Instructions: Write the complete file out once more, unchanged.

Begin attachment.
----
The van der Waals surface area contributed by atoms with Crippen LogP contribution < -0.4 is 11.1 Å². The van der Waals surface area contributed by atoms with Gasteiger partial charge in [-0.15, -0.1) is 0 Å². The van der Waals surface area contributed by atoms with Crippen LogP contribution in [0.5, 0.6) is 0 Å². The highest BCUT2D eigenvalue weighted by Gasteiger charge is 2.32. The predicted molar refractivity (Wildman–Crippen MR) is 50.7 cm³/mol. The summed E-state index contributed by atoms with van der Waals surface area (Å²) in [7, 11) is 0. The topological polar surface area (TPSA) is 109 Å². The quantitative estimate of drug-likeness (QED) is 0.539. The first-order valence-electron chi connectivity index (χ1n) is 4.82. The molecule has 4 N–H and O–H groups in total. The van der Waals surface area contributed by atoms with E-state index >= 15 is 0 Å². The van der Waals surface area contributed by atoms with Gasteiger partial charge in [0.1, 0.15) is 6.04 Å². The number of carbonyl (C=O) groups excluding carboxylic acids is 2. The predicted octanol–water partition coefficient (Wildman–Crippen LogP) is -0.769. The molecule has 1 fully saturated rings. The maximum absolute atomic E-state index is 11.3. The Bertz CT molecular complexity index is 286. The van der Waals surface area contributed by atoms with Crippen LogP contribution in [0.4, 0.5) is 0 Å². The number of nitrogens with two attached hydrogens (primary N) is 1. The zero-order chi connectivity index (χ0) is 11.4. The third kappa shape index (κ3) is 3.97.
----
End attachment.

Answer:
The van der Waals surface area contributed by atoms with Crippen LogP contribution < -0.4 is 11.1 Å². The van der Waals surface area contributed by atoms with Gasteiger partial charge in [-0.15, -0.1) is 0 Å². The van der Waals surface area contributed by atoms with Crippen LogP contribution in [0.5, 0.6) is 0 Å². The highest BCUT2D eigenvalue weighted by Gasteiger charge is 2.32. The predicted molar refractivity (Wildman–Crippen MR) is 50.7 cm³/mol. The summed E-state index contributed by atoms with van der Waals surface area (Å²) in [7, 11) is 0. The topological polar surface area (TPSA) is 109 Å². The quantitative estimate of drug-likeness (QED) is 0.539. The first-order valence-electron chi connectivity index (χ1n) is 4.82. The molecule has 4 N–H and O–H groups in total. The van der Waals surface area contributed by atoms with E-state index >= 15 is 0 Å². The van der Waals surface area contributed by atoms with Gasteiger partial charge in [0.1, 0.15) is 6.04 Å². The number of carbonyl (C=O) groups excluding carboxylic acids is 2. The predicted octanol–water partition coefficient (Wildman–Crippen LogP) is -0.769. The molecule has 1 fully saturated rings. The maximum absolute atomic E-state index is 11.3. The Bertz CT molecular complexity index is 286. The van der Waals surface area contributed by atoms with Crippen LogP contribution in [0.4, 0.5) is 0 Å². The number of nitrogens with two attached hydrogens (primary N) is 1. The zero-order chi connectivity index (χ0) is 11.4. The third kappa shape index (κ3) is 3.97.